People from Africa and the Middle East pay smugglers thousands of euros to come to Europe

news 20-Jun-2023 World News

The lucrative business of fleeing to Europe

People from Africa and the Middle East pay smugglers thousands of euros to come to Europe. Smuggling is very profitable, and it is difficult to trace the masterminds behind it. Nine alleged smugglers were arrested in Greece after a major shipwreck, and they will appear in court today after a judge granted a 24-hour delay on Monday.

Difficulty in tracing the masterminds behind the human smuggling business

In Pakistan, people have also been arrested in connection with the shipwreck. However, it is difficult to get to the real traffickers. Hasan, a survivor from Syria, has testified in court against the nine alleged smugglers. A Greek newspaper printed his statement, detailing the experiences he had during the boat incident. The smugglers had free movement on the ship, while the passengers had to sit on the floor. Food and water ran out after a few days, and he could hardly breathe inside the ship.

Eradicating traffickers in the business

One man was informed that his relative had lost consciousness five minutes before the boat sank. The lucky ones who survived were on deck, and all those below deck went down with the boat. Even among the survivors, the nine alleged smugglers were present. Another trafficker has admitted to receiving money to work on the boat during the journey. The others deny all accusations. An investment in such an illegal business can reap huge profits.

The lucrative profits of the smuggling business

For the journey of his son to Italy, Hasan's Syrian father reportedly paid 4100 euros. Others claimed they paid up to 6000 euros for a place on the boat. Human trafficking is highly profitable, and it is a well-structured business. A smuggler from Tunisia called his business "an illegal travel agency." If the money for new boats is insufficient, other people will invest in his business.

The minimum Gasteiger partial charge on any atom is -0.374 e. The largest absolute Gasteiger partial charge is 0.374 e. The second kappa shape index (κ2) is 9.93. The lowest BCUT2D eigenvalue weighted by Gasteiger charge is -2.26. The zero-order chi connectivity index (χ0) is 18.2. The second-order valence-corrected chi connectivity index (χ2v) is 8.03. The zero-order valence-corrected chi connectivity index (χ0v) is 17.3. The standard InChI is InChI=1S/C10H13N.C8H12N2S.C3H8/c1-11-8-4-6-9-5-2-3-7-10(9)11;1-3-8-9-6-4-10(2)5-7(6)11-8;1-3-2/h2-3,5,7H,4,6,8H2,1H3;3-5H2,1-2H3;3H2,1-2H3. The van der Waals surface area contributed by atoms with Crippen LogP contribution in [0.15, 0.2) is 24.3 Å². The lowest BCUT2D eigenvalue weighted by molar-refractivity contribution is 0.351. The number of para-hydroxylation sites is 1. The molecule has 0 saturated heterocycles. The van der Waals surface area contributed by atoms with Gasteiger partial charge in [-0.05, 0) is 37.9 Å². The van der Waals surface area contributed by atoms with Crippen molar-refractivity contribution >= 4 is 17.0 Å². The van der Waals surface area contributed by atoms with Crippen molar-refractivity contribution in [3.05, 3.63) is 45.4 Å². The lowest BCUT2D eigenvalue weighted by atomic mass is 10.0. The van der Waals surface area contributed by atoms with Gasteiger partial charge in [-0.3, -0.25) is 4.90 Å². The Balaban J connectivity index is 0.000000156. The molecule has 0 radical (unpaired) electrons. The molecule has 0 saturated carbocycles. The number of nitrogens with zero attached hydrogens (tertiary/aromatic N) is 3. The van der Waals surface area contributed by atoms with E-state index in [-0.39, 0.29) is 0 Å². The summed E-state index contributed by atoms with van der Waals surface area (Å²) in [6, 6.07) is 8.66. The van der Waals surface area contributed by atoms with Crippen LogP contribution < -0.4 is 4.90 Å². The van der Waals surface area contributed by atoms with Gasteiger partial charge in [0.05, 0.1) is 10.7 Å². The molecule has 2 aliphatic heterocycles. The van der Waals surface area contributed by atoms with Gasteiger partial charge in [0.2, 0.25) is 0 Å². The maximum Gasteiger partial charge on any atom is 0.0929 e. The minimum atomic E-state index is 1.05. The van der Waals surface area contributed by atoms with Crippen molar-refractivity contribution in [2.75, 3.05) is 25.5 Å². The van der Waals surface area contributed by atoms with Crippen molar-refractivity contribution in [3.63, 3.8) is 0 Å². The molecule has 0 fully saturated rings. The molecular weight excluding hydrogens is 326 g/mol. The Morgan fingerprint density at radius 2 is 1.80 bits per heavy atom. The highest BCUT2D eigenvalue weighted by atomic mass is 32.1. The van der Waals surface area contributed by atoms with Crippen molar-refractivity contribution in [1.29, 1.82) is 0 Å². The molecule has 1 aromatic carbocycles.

Europol's role in the arrest of smugglers

The Greek authorities suspect that the nine men arrested are part of a large smuggling network that has organized up to 18 trips from Libya to Italy over the past few months. Europol has been asked to assist Greek authorities in catching the masterminds, who are allegedly based in Italy and Egypt, and it is thought that several people in Pakistan have also been arrested in relation to this issue.

Seeking a way to stop the influx of smugglers into Europe

Christopher Hein, a professor of asylum and migration at Luiss University in Rome, believes that the only way to prevent further boat accidents in the Mediterranean and put an end to smugglers is by the EU adopting a different migration policy. The people need legal ways to access Europe and cannot be forced to pay thousands of euros to smugglers from Africa or the Middle East for assistance. "There must be an alternative that is truly an option for people, and unfortunately, it doesn't exist yet."

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